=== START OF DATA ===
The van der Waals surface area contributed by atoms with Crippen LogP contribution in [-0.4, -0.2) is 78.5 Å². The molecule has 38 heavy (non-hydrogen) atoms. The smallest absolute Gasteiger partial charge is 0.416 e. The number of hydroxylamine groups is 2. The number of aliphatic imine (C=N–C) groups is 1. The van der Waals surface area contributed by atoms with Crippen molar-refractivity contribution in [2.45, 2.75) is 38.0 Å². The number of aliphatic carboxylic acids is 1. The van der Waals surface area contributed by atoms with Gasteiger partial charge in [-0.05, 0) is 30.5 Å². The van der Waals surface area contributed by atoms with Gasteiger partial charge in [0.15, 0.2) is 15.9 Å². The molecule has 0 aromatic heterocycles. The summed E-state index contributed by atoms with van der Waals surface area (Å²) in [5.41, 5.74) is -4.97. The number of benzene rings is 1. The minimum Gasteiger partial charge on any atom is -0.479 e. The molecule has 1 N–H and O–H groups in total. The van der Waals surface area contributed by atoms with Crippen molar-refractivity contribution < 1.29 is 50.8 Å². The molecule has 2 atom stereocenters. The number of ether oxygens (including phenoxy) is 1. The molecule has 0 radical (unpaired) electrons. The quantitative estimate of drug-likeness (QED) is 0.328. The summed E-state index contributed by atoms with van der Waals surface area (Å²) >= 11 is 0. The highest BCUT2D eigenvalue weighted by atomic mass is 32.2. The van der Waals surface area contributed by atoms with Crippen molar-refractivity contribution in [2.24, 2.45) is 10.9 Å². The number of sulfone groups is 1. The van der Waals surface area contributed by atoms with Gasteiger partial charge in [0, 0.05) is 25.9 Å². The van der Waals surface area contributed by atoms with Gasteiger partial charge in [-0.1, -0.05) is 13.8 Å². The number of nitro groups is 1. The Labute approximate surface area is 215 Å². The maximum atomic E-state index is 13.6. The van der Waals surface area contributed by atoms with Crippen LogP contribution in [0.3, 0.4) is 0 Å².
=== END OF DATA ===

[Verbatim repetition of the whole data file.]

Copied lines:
The van der Waals surface area contributed by atoms with Crippen LogP contribution in [-0.4, -0.2) is 78.5 Å². The molecule has 38 heavy (non-hydrogen) atoms. The smallest absolute Gasteiger partial charge is 0.416 e. The number of hydroxylamine groups is 2. The number of aliphatic imine (C=N–C) groups is 1. The van der Waals surface area contributed by atoms with Crippen molar-refractivity contribution in [2.45, 2.75) is 38.0 Å². The number of aliphatic carboxylic acids is 1. The van der Waals surface area contributed by atoms with Gasteiger partial charge in [-0.05, 0) is 30.5 Å². The van der Waals surface area contributed by atoms with Gasteiger partial charge in [0.15, 0.2) is 15.9 Å². The molecule has 0 aromatic heterocycles. The summed E-state index contributed by atoms with van der Waals surface area (Å²) in [5.41, 5.74) is -4.97. The number of benzene rings is 1. The minimum Gasteiger partial charge on any atom is -0.479 e. The molecule has 1 N–H and O–H groups in total. The van der Waals surface area contributed by atoms with Crippen molar-refractivity contribution < 1.29 is 50.8 Å². The molecule has 2 atom stereocenters. The number of ether oxygens (including phenoxy) is 1. The molecule has 0 radical (unpaired) electrons. The quantitative estimate of drug-likeness (QED) is 0.328. The summed E-state index contributed by atoms with van der Waals surface area (Å²) >= 11 is 0. The highest BCUT2D eigenvalue weighted by atomic mass is 32.2. The van der Waals surface area contributed by atoms with Crippen molar-refractivity contribution in [2.24, 2.45) is 10.9 Å². The number of sulfone groups is 1. The van der Waals surface area contributed by atoms with Gasteiger partial charge in [0, 0.05) is 25.9 Å². The van der Waals surface area contributed by atoms with Gasteiger partial charge in [-0.1, -0.05) is 13.8 Å². The number of nitro groups is 1. The Labute approximate surface area is 215 Å². The maximum atomic E-state index is 13.6. The van der Waals surface area contributed by atoms with Crippen LogP contribution in [0.3, 0.4) is 0 Å².